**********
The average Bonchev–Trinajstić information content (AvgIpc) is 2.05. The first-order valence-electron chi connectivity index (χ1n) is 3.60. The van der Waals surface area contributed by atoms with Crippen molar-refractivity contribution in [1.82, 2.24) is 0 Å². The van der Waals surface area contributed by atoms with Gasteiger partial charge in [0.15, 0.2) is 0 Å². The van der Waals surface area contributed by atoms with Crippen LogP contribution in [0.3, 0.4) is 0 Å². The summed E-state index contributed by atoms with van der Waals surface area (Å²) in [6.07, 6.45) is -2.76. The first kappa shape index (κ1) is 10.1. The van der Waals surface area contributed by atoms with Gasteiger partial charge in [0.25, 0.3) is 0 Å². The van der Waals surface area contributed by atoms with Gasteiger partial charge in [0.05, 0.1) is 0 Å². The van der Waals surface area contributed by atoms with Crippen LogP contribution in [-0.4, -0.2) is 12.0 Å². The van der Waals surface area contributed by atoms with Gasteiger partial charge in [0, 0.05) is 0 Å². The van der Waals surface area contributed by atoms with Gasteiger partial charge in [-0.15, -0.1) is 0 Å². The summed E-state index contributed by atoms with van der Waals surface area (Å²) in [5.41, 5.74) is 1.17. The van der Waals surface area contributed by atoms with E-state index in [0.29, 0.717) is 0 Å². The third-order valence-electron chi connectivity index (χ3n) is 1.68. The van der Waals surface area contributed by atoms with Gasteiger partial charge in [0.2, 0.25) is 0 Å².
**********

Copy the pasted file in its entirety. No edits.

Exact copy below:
The average Bonchev–Trinajstić information content (AvgIpc) is 2.05. The first-order valence-electron chi connectivity index (χ1n) is 3.60. The van der Waals surface area contributed by atoms with Crippen molar-refractivity contribution in [1.82, 2.24) is 0 Å². The van der Waals surface area contributed by atoms with Gasteiger partial charge in [0.15, 0.2) is 0 Å². The van der Waals surface area contributed by atoms with Crippen LogP contribution in [0.3, 0.4) is 0 Å². The summed E-state index contributed by atoms with van der Waals surface area (Å²) in [6.07, 6.45) is -2.76. The first kappa shape index (κ1) is 10.1. The van der Waals surface area contributed by atoms with Gasteiger partial charge in [0.25, 0.3) is 0 Å². The van der Waals surface area contributed by atoms with Gasteiger partial charge in [0.05, 0.1) is 0 Å². The van der Waals surface area contributed by atoms with Crippen LogP contribution in [-0.4, -0.2) is 12.0 Å². The van der Waals surface area contributed by atoms with Gasteiger partial charge in [0, 0.05) is 0 Å². The van der Waals surface area contributed by atoms with Gasteiger partial charge in [-0.15, -0.1) is 0 Å². The summed E-state index contributed by atoms with van der Waals surface area (Å²) in [5.41, 5.74) is 1.17. The van der Waals surface area contributed by atoms with E-state index in [0.29, 0.717) is 0 Å². The third-order valence-electron chi connectivity index (χ3n) is 1.68. The van der Waals surface area contributed by atoms with Gasteiger partial charge in [0.2, 0.25) is 0 Å².